HARRISONBURG — James Madison’s first official basketball practice of the fall was scheduled to last the typical two and a half hours.
Yet the minutes kept ticking past that benchmark and second-year coach Louis Rowe was still on the court teaching and re-running the same drills for his young squad. None of what transpired Monday really surprised Rowe as he embarks on coaching a team filled with nine newcomers, five of whom are true freshmen. It’s all part of what will be a learning curve that will dictate the success the Dukes have this season.
“There was so much time that we stopped and talked, and that’s probably how it’s going to be the first two weeks,” Rowe said. “We’re going to have to take a lot of time to teach because we are really, really young. There were some things that we didn’t get to, and that’s understandable, I’m not even mad. We’ve got to be really patient with this team.”
Rowe and his staff had a head start in the learning process with 10 practices in mid-August before the Dukes embarked on a four-game, seven-day trip to the U.S. Virgin Islands. That experience took some of the edge off a normal first-day-of-practice feel with senior Ramone Snowden noting “the energy was kind of low” compared to the typical opening-day excitement.
Snowden said he thought the first day of practice was a success because of how well the newcomers were picking up on Rowe’s concepts on both ends of the floor and the improvements they were making within the practice.
“There were a lot of teaching moments out here and everybody is just learning,” Snowden said. “We’ve got a bunch of freshmen, and they’ve got to learn the way and Coach Rowe is doing that right now. He’s teaching them how to do the different things on defense and offense, so today was a good day.”
The one criticism Rowe levied on his team was its lack of communication, especially on defense. He said although he has continuously urged his players to be more talkative on that end of the floor, there were still too many breakdowns that simple communication would have solved.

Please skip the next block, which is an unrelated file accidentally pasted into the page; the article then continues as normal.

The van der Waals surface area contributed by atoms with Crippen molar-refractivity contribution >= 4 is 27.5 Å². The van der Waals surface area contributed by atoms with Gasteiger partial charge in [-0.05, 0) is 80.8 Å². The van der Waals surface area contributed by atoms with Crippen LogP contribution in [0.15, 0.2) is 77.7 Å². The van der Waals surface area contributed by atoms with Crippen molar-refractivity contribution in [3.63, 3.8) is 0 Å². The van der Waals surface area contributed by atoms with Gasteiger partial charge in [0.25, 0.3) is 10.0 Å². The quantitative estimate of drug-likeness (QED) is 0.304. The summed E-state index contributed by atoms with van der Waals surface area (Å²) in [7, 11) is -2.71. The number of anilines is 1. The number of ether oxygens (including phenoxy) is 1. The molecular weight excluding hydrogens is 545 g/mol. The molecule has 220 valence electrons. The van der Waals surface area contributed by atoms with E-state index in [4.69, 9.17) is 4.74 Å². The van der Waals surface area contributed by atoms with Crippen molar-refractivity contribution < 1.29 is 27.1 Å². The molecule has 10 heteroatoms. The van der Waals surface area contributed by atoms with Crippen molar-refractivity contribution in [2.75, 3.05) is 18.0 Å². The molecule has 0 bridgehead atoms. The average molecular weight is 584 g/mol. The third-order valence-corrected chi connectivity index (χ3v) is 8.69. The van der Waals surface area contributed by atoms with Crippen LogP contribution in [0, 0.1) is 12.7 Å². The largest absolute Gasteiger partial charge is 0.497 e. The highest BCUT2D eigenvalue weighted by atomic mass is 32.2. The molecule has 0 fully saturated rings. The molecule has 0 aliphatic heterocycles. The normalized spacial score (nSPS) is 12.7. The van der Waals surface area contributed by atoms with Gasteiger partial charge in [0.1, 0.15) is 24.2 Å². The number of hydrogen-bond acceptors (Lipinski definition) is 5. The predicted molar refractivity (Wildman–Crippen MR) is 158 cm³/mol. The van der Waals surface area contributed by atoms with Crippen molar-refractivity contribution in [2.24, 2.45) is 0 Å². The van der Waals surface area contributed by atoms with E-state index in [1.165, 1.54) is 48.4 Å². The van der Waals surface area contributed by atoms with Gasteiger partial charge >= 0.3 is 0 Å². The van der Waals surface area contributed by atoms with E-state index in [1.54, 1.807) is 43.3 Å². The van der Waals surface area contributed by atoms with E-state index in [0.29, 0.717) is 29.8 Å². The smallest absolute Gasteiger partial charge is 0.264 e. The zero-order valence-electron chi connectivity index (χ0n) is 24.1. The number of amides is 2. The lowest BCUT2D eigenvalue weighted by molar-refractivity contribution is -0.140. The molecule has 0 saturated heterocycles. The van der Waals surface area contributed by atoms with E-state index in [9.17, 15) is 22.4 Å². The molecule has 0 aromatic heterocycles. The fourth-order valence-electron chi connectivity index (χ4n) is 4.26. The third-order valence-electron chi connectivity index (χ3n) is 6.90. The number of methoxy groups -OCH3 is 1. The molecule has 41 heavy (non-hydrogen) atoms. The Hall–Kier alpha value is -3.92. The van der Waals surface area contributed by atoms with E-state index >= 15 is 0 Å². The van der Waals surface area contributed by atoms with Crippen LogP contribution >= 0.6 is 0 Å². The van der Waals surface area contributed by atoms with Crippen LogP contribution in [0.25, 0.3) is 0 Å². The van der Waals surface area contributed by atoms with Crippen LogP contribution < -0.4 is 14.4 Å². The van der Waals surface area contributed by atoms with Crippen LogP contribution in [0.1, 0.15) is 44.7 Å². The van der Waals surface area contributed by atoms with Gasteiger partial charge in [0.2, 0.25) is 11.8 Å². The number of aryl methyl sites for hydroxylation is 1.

McLean said he knows he and his teammates must be louder on defense, but believes the heart and grit that is equally important to Rowe’s defensive agenda were present.
“We just got to work on being more talkative,” McLean said. “The energy is still there and everybody wants to play, everybody is eager to play, but we need to get to communicating more on offense and defense and we’ll be fine.”
No one has more of an onus to be vocal this season than McLean and Snowden, the only returning players who logged time for JMU last season. Rowe has placed the burden of leadership on their shoulders, and thus far the two have set good examples for their teammates, Rowe said.
McLean in particular was challenged to be more talkative this offseason, and the normally reserved guard broke out of his shell during the Dukes’ practice in August before their trip to the U.S. Virgin Islands. Snowden said McLean started that process earlier in the summer during a team-bonding trip when the players were holding onto a rope and delivered feedback for areas of improvement for one another.
McLean said he is still maturing in his new role, but he realizes there is more being asked of him this season.
“I’ve always felt like I was some type of leader, but just trying to step into that [vocal] role is basically what I’m trying to progress myself into,” McLean said. “Making sure everything is on track, making sure that I’m being the leader that Coach Rowe needs me to be on the court while he’s the coach off the court.”
Although McLean, Rowe and Snowden all said they saw the newcomers transfer much of their knowledge from the August practices into the fall season, all three said there is still plenty of room for improvement before the season begins Nov. 10 against Bridgewater College at the Convocation Center.
One area where Rowe said he saw improvement from August to October was on offense. He said he thought the younger players, many of whom are offensive-minded already, really started buying into the concepts he was preaching as part of JMU’s offensive plan.
“We’ve got a long way to go offensively, but our ball movement was good,” Rowe said. “Our main motion offense is supposed to be a lot of ball movement and a lot of spacing, but you have to learn it and there’s a feel to it. I thought guys were paying more attention to moving the basketball, which is good.”
NOTES: Graduate transfer Cam Smith was not limited during his time before he had to leave the practice early for class. The forward who transferred from Florida International this offseason was limited in August with a knee injury and Rowe said the training staff was keeping a close eye on him still. ... Freshman guard Darius Banks was held out of contact drills as he recuperates from an undisclosed injury while freshman forward Zach Jacobs sat out of practice with a wrist injury. Jacobs had a hard cast on his left wrist that Rowe said will keep him out of action for two to three weeks before he moves to a soft cast and can rejoin practice.